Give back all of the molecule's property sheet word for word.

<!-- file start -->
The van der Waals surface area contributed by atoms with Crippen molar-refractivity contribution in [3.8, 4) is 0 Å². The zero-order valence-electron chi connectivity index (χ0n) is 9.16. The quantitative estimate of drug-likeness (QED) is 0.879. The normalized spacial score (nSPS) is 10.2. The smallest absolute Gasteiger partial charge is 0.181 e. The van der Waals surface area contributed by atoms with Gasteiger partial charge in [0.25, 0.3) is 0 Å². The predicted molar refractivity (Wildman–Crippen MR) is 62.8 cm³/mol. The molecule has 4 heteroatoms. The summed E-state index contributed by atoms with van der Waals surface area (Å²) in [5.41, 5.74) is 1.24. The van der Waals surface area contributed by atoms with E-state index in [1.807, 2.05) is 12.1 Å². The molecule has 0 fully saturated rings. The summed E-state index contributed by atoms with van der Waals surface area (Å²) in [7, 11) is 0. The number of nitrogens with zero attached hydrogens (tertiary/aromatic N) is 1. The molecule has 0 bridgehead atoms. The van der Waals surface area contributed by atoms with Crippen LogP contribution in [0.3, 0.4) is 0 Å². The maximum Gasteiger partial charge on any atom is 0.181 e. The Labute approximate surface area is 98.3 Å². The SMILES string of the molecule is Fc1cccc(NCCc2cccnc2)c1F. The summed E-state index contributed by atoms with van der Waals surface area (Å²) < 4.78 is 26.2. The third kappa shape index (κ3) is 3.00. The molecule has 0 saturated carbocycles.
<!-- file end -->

The van der Waals surface area contributed by atoms with Crippen molar-refractivity contribution in [3.8, 4) is 0 Å². The zero-order valence-electron chi connectivity index (χ0n) is 9.16. The quantitative estimate of drug-likeness (QED) is 0.879. The normalized spacial score (nSPS) is 10.2. The smallest absolute Gasteiger partial charge is 0.181 e. The van der Waals surface area contributed by atoms with Gasteiger partial charge in [0.25, 0.3) is 0 Å². The predicted molar refractivity (Wildman–Crippen MR) is 62.8 cm³/mol. The molecule has 4 heteroatoms. The summed E-state index contributed by atoms with van der Waals surface area (Å²) in [5.41, 5.74) is 1.24. The van der Waals surface area contributed by atoms with E-state index in [1.807, 2.05) is 12.1 Å². The molecule has 0 fully saturated rings. The summed E-state index contributed by atoms with van der Waals surface area (Å²) in [7, 11) is 0. The number of nitrogens with zero attached hydrogens (tertiary/aromatic N) is 1. The molecule has 0 bridgehead atoms. The van der Waals surface area contributed by atoms with Crippen LogP contribution in [0.3, 0.4) is 0 Å². The maximum Gasteiger partial charge on any atom is 0.181 e. The Labute approximate surface area is 98.3 Å². The SMILES string of the molecule is Fc1cccc(NCCc2cccnc2)c1F. The summed E-state index contributed by atoms with van der Waals surface area (Å²) < 4.78 is 26.2. The third kappa shape index (κ3) is 3.00. The molecule has 0 saturated carbocycles.